Conference on Latin American History 31
This conference’s invitation to reflect on the historical significance of “communities and network” is particularly relevant to scholars of race, nation, and postcolonial modernity in Latin America who have produced a robust body of scholarship on the formation of the region’s “imagined communities” along racial lines. This panel brings together scholars of Latin America whose work engages the presence and/or absence of race in official archives.
Latin American historians whose scholarships make use of official archives often confront important methodological and analytical roadblocks in discussing race in their research because of absence of racial data and/or reference to this category in those records. The absence of reference to race belies the impact of racial ideas and racialist policies on the development of Latin American societies. This begs the question of whether race has to be “present” in the archive – particularly official archives - in order to be present in the narratives of race, state, and nation in the region. What are the different ways in which the absence of race speaks to its presence in the archives? What are some of the ways in which this absence can be read? And finally, how can new readings of the absence of race in the archive revive the scholarship on race in Latin American historiography?
Chad Black’s research uses jail censuses in Quito, Ecuador, from 1750 to 1850 to discuss the historical significance of moments of presence and absence of race in these archives. He argues that from the perspective of the legal system, race or ethnicity in the late colonial period was only present when it was relevant to specific legal rights attached to social standings. However, in the early republic the attempt to abolish special rights attached to status led to the burying of ethnic/racial labels in the context of the jails.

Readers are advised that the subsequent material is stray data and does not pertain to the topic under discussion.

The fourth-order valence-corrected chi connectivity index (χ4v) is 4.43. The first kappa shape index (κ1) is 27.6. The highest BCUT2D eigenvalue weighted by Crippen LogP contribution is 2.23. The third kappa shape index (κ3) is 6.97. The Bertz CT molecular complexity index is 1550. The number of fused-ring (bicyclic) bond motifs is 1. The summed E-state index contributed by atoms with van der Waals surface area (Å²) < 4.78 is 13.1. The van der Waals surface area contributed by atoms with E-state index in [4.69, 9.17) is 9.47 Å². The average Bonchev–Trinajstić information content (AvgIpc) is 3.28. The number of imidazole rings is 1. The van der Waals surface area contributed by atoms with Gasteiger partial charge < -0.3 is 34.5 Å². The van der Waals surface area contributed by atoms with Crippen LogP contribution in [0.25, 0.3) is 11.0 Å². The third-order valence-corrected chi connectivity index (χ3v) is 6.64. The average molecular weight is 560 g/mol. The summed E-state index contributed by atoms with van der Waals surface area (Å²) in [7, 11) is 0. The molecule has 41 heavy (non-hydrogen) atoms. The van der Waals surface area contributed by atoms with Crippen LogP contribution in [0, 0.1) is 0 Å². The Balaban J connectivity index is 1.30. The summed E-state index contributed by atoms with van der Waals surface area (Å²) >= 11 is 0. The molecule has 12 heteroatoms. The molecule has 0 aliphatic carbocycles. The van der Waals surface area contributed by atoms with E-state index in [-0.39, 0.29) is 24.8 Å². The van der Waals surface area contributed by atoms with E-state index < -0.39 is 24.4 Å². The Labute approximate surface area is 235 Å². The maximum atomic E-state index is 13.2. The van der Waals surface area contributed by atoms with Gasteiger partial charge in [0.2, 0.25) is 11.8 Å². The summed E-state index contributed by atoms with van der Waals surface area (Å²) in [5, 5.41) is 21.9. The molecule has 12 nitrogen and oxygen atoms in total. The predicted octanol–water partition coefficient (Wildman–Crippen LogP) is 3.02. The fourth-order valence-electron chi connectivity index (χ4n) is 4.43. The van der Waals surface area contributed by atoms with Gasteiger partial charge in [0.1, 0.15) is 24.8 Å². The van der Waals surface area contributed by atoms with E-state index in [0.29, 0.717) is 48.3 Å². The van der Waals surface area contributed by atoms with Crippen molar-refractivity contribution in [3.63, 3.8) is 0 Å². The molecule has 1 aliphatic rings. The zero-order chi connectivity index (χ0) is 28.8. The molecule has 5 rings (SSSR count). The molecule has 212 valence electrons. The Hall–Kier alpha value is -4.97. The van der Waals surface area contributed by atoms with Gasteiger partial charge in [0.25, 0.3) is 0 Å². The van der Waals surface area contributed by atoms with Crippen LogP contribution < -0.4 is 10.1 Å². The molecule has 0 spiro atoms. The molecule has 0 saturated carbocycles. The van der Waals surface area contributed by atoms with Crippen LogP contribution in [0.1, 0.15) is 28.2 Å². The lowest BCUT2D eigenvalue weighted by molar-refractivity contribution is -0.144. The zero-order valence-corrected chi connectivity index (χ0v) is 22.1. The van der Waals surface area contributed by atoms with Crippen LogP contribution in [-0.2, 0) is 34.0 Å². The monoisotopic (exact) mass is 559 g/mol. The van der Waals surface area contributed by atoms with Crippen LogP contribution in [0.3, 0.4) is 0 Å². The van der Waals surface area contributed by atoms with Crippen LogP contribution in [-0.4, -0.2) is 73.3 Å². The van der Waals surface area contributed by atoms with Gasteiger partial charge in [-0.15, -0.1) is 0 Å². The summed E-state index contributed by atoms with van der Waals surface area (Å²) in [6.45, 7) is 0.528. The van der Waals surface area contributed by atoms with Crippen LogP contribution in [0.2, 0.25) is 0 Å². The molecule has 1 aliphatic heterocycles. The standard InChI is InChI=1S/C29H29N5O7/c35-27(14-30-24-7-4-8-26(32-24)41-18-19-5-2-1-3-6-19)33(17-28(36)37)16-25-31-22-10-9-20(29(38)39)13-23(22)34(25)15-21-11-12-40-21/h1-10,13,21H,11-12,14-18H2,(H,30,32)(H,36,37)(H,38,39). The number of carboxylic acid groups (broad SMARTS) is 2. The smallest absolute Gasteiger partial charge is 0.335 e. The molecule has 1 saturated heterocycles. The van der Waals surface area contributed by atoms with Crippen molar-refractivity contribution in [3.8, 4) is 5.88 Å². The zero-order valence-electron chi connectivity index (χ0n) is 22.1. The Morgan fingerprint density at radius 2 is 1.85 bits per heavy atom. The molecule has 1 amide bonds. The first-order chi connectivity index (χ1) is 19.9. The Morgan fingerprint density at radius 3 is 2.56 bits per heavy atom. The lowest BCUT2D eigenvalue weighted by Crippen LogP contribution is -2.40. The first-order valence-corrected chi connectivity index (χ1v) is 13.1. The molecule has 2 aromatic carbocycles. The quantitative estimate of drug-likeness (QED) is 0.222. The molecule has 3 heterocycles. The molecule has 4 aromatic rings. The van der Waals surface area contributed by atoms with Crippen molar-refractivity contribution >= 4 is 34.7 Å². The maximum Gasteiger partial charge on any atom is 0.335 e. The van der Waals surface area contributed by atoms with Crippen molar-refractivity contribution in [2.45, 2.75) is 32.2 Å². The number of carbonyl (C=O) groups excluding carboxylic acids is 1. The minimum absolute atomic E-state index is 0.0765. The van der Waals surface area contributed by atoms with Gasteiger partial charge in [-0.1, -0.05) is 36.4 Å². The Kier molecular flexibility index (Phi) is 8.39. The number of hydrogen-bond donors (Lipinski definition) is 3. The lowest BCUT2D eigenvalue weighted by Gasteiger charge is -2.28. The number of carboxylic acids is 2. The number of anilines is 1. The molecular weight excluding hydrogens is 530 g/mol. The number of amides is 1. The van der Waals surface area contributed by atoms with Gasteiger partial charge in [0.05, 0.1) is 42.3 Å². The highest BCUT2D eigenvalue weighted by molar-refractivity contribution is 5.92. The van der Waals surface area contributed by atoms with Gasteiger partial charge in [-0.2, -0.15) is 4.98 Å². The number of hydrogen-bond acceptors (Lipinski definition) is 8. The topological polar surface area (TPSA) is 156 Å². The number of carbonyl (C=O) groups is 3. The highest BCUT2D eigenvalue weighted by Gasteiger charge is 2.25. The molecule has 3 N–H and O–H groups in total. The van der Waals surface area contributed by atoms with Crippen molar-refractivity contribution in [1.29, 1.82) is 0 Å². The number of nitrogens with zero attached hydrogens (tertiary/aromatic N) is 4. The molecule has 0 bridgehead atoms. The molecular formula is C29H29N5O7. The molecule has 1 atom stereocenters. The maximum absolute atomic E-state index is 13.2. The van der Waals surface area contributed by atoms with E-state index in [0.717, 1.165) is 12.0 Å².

Roderick Barman’s research explores the “curious” absence of race in the official records of the Empire in Brazil in the nineteenth century to argue that this absence functioned to reaffirm the identification of Brazil as a “white” nation. The presence of concepts such as “civilization” and “civilized” served as code words to indirectly refer to race in these records and highlight its significance – and its presence in the archives – as a fundamental cultural construct in the development of 19th century Brazil.
Martine Jean’s analysis uses official police record of the Republican period to examine the impact of race in shaping public order in Rio de Janeiro following the abolition of slavery in 1888 and during a watershed moment in the history of Brazilian modernization. Jean uses “moments of conflicts” between these patrolmen and their superiors in the police as a useful analytical lens for understanding the impact of the guard’s race on policing.
Elizabeth Shesko’s study uses military recruitment records and government correspondences from 1900 to 1960 to explore ambivalences about race in Bolivia, where certain actors explicitly prohibited race from being mentioned on military service documents, while individual actors widely continued to use racial terms.